I’ve never been what you might call a cheery person. I was seven when it first occurred to me that one day I will die and the rest of my life must be lived in the shadow of that fact. But I never needed, like, a doctor or anything.
This all changed the summer after my first year of university. I was lonely. The real world was distressingly close. I couldn’t get a proper job that didn’t involve writing for a student newspaper. Eventually I couldn’t do much of anything. I spent entire days in bed, and in the evenings I played video games and loud music to drown out the ambient noise in my head.
It was quite a while before I even considered seeking help, and even then there was a wait. There were three appointments and several weeks separating the day I averted my eyes as I told my mother I thought I might be depressed and the day I spoke to a specialist.
In the intervening time my condition did not improve, but it did become tinged with an ominous ambivalence about psychiatry and drugs. At my second appointment—a physical—I feared to discuss mood issues and did not mention them until the resident brought them up. Then I very nearly walked out of the appointment with a prescription for antidepressants before he thought better of it and scheduled me to be seen by the clinic’s psychiatrist.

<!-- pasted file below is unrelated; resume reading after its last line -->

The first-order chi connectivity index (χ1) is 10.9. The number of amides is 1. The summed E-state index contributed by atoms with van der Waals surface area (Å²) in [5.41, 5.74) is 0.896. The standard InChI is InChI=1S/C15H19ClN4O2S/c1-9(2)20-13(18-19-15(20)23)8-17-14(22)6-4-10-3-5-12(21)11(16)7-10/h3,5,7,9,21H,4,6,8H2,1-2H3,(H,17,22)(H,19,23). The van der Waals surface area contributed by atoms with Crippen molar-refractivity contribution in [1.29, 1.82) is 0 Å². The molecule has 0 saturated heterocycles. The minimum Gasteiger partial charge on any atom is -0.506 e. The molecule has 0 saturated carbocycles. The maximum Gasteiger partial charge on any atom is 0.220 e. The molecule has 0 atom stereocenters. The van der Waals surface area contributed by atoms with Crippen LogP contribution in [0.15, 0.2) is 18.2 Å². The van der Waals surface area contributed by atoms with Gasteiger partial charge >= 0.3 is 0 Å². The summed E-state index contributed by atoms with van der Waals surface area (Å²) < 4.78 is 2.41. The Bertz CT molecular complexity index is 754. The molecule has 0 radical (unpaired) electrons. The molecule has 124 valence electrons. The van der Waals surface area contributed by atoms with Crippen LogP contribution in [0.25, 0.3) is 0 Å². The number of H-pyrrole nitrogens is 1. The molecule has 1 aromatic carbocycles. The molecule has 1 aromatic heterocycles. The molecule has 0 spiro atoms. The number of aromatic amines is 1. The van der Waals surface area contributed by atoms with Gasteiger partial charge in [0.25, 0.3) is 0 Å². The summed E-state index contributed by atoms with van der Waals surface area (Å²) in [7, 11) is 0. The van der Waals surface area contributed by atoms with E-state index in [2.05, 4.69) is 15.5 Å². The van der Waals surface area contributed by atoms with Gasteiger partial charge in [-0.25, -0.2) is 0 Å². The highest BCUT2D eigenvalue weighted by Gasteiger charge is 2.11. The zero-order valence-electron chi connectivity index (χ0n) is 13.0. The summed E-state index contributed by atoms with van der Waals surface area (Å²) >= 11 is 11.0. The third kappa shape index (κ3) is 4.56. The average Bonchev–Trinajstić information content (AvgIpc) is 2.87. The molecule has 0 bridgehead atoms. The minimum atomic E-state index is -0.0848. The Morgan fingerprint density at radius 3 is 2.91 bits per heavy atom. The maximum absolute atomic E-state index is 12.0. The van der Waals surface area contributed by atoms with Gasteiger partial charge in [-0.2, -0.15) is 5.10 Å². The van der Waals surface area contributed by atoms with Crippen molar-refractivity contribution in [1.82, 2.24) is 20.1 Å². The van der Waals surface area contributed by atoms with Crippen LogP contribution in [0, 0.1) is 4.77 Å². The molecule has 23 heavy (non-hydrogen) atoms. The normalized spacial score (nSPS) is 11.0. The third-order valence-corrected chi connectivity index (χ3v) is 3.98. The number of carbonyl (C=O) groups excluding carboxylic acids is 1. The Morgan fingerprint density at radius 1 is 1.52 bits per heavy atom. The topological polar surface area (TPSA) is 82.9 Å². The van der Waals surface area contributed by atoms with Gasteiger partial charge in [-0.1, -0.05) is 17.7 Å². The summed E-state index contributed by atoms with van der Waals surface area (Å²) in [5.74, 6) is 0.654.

Part of my ambivalence was a fear of drugs. But mostly I was worried they’d think I was a fraud. After all, there are so many people who desperately need help, and who the hell am I? Sure, I was in pain, and there were times I couldn’t bring myself to get out of bed. Sure, I was depressed. But did I have depression? What a jerk they’d think I was if I didn’t – and they’d be right.
I finally saw the psychiatrist. Mostly I spoke to a resident while he watched and judged. I explained that I don’t hear voices per se, but there’s something like a voice telling me how worthless I am, but not like in a crazy way.
The psychiatrist explained to me his philosophy on drugs, then recommended that I get some exercise, read some books, and come back to him. I did the first two. I changed my environment, read widely, and got my situation more or less under control. I still have regular fits of depression and anxiety, which I treat with the time-tested blanket-and-fetal-position method, but I’m a lot more serene about the whole thing.
So what’s the point of this anticlimactic story? Well, for one thing, seeking help is practically guaranteed to be uncomfortable. You’re letting people into your private sphere to poke around and ask questions about whether you hear voices. And through the whole process you’ll feel like a fraud in inverse proportion to how much of a fraud you are – that’s how they getcha.
All this is true. But if you think you are depressed and need help, don’t let this keep you from getting it. It’s a mistake to think of depression as a disease you either have or don’t. All there is is pain, and if that pain is bad enough to bring you to a doctor’s office, perhaps that is a good place for you to be. Whether or not you think you deserve it, whether or not you end up getting treatment, whether or not you “really” need it: if you need help, seek help.